Most often remembered today as the inventor of the ‘tableaux de modes’ – a series of small, refined and witty genre scenes that chronicle urbane, aristocratic French society at leisure – Jean-François de Troy trained as a history painter who went on to produce many of the most admired and enduring altarpieces and sensual mythological paintings of the first half of the eighteenth century. Born into the third generation of a dynasty of painters originally from Toulouse, Jean-François de Troy was trained in Paris by his father, the portraitist and academician François de Troy. He was sent to Rome at his family’s expense in the winter of 1698 and would remain in Italy for seven years, the longest Italian apprenticeship of any eighteenth-century French painter. Within two years of his return to Paris in 1706, de Troy was made an associate and full member of the Academy on the same day, 28 July 1708. Rising quickly within the Academy’s ranks, between 1710 and 1720 de Troy painted mostly small-scale religious pictures and mythological subjects of a distinctly erotic character, such as Susanna and the Elders (1715, The State Hermitage Museum, St. Petersburg) and Bacchus and Ariadne (1717, Staatliche Museen Preussischer Kulturbesitz, Berlin). In 1724, de Troy received his first royal commission, two overdoors representing Zephyr and Flora and Acis and Galatea (Hôtel de Ville, Versailles) for the Versailles bedroom of Henri, Duc de Bourbon. His seven entries to the Salon of 1725 offered a complete survey to date of de Troy’s wide repertory, including two of his most refined ‘tableaux de modes’, The Declaration of Love and The Garter (Metropolitan Museum of Art, New York) and several large-scale mythologies. Throughout the 1730s, de Troy monopolised commissions for the Gobelins, submitting seven enormous tapestry cartoons for the History of Esther (Musée du Louvre, Paris), masterpieces that affirmed his own self-confident claim of being the modern French Veronese. Appointed Director of the French Academy in Rome in 1738, he spent the remainder of his life in the Eternal City, where he continued to paint history subjects in the grand manner for court, ecclesiastical and private patrons until his death in 1752.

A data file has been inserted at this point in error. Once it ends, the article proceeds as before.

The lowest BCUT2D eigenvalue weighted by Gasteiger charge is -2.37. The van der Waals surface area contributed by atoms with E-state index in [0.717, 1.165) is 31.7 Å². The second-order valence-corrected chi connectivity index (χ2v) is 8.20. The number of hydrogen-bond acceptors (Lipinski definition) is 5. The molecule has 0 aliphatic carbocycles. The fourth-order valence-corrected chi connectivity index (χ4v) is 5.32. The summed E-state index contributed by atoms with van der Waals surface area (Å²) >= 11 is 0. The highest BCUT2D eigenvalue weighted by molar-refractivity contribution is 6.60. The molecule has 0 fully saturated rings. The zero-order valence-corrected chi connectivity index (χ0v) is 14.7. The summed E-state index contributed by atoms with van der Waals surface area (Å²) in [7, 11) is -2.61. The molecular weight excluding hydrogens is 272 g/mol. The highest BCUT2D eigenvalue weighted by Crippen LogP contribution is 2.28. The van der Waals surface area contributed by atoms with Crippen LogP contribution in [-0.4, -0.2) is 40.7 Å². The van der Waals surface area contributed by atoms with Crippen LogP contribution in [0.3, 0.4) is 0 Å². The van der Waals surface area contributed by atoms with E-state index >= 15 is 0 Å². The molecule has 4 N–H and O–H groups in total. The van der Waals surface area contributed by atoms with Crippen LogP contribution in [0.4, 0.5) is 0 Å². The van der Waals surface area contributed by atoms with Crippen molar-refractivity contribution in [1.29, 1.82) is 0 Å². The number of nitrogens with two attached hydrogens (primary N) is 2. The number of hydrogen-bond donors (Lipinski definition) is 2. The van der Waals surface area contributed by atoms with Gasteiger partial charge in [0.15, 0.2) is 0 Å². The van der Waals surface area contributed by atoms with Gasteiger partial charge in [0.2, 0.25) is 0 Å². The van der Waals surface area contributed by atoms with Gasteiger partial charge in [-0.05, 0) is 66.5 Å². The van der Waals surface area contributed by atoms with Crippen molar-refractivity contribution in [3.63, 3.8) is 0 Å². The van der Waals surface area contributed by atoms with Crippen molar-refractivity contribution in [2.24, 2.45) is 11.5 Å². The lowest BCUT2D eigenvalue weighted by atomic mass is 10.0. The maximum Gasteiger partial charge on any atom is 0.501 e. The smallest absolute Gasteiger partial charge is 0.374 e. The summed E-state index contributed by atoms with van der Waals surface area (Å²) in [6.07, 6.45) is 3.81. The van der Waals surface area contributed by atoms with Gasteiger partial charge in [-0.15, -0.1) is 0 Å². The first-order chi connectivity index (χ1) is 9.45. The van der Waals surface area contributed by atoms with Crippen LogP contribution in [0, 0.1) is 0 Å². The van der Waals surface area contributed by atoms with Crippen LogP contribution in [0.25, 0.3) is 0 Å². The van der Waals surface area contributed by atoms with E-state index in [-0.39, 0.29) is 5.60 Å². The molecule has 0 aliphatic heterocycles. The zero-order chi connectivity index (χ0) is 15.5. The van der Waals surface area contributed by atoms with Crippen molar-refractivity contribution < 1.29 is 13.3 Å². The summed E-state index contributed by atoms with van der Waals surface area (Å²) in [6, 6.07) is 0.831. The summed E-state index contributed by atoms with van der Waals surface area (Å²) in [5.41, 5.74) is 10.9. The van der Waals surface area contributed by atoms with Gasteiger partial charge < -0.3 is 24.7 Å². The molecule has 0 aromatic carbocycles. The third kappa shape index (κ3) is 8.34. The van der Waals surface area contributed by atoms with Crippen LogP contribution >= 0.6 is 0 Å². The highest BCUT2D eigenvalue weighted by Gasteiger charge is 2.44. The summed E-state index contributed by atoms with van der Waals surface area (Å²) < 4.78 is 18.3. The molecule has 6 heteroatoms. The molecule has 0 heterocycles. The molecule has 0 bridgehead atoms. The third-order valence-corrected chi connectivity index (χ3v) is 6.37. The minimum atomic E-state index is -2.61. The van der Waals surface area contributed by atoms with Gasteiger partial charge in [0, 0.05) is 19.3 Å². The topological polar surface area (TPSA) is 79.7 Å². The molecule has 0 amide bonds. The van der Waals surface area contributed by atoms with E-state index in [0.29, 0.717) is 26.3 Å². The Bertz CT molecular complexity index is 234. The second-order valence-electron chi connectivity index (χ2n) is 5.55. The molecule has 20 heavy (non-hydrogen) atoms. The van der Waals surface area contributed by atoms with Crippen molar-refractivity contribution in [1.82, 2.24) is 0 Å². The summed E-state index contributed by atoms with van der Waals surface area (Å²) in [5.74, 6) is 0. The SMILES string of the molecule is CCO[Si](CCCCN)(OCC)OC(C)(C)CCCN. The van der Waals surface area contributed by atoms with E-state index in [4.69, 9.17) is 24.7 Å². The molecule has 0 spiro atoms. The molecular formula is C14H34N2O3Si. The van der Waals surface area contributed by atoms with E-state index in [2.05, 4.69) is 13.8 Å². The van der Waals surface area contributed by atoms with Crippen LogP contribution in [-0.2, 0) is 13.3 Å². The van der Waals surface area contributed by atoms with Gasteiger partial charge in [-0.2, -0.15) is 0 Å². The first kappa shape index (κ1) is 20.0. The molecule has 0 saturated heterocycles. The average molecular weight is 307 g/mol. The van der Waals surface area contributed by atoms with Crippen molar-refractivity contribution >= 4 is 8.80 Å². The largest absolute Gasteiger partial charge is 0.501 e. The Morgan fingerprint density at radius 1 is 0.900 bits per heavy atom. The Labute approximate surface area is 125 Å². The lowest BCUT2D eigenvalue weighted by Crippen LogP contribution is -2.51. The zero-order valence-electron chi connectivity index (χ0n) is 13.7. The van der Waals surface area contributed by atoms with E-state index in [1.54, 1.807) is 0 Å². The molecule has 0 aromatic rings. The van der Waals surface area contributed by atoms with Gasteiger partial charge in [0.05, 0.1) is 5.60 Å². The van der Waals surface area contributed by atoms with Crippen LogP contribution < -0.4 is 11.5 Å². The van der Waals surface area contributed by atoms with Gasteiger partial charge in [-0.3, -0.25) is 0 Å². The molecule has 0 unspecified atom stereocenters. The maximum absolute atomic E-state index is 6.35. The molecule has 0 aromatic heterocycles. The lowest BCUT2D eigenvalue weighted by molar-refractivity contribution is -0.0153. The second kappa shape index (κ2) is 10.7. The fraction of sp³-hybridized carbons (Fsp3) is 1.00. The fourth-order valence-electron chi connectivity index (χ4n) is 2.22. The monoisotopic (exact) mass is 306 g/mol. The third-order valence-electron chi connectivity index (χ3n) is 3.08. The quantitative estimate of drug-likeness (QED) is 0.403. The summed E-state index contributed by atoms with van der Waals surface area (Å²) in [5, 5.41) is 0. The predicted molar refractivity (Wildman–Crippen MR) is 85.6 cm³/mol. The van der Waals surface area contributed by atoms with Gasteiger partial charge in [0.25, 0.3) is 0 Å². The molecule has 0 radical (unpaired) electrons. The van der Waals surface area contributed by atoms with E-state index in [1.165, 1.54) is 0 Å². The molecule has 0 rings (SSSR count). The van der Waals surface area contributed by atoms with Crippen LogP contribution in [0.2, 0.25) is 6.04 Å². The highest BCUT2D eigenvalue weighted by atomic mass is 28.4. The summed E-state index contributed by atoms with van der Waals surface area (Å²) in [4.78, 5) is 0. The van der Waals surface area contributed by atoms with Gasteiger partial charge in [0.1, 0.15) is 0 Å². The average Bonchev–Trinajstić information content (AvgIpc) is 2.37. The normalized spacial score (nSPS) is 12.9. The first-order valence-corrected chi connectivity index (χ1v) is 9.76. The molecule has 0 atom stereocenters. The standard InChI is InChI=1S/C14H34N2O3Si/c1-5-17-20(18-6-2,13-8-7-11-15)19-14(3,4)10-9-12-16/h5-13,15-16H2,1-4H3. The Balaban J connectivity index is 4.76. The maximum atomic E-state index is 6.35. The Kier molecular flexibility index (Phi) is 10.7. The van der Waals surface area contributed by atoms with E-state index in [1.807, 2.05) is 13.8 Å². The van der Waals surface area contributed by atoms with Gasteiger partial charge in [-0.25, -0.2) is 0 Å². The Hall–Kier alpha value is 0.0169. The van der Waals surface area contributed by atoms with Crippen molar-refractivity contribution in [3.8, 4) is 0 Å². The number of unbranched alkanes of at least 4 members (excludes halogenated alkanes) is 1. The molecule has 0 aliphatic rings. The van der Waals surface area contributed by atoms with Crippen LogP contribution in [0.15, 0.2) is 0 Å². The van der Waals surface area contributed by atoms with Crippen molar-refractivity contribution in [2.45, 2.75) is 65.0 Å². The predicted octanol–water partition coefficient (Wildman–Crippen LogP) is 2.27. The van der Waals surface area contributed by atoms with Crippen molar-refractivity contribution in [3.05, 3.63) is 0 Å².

De Troy’s Paris and Oenone is a large and impressive erotic mythology from the mid-1720s which was rediscovered only in 2003 (shortly after the publication of Christophe Leribault’s exemplary catalogue raisonné). The painting is presumably the work that passed from the collection of Louis-Jean-Marie de Bourbon, Duc de Penthièvre (fig. 1; 1725-1793) to his daughter, Louise-Marie Adélaide de Bourbon-Penthièvre, Duchess of Orléans (1753-1821), from whom it was confiscated in March 1793 by the National Convention. It invokes the classical tale recounted by Apollodorus in the Biblioteca (3.12.6) and by Horace in Heroides (V.9-25), in which Oenone, a water nymph and daughter of the river god Oeneus, writes an imaginary letter to her husband Paris, Prince of Troy, who had abandoned his wife for the beautiful Spartan queen, Helen of Troy. Oenone reminds her former husband that '…the beeches still keep my name which you carved upon them…and as the trunks grow, so grows my name.' Their story would, of course, take a dark turn: Paris would abduct Helen, forcibly taking her with him back to Troy, the act which provoked the disastrous Trojan War, an event that had been prophesied from the moment of his birth. After the fall of Troy, Paris, who was wounded in the battle, returned to the forlorn Oenone. Although skilled in the medical arts, Oenone refused to nurse him back to health and Paris was returned to Mt. Ida to die. Oenone relented, but too late to save him. Rushing to Troy, she found Paris already dead and, in a frenzy of grief, took her own life.
In characteristic fashion, de Troy chose to depict the happiest and most affectionate moment in the tragic tale, when Paris and Oenone are in love, their bodies tenderly entwined, as Paris attests to his devotion to his bride by inscribing her name into the bark of the nearest tree. In de Troy’s painting, the lovers’ bodies almost entirely fill the canvas, all but spilling from it, their expressions of youthful ardor intensely concentrated on Paris’s poetic act of deathless commitment.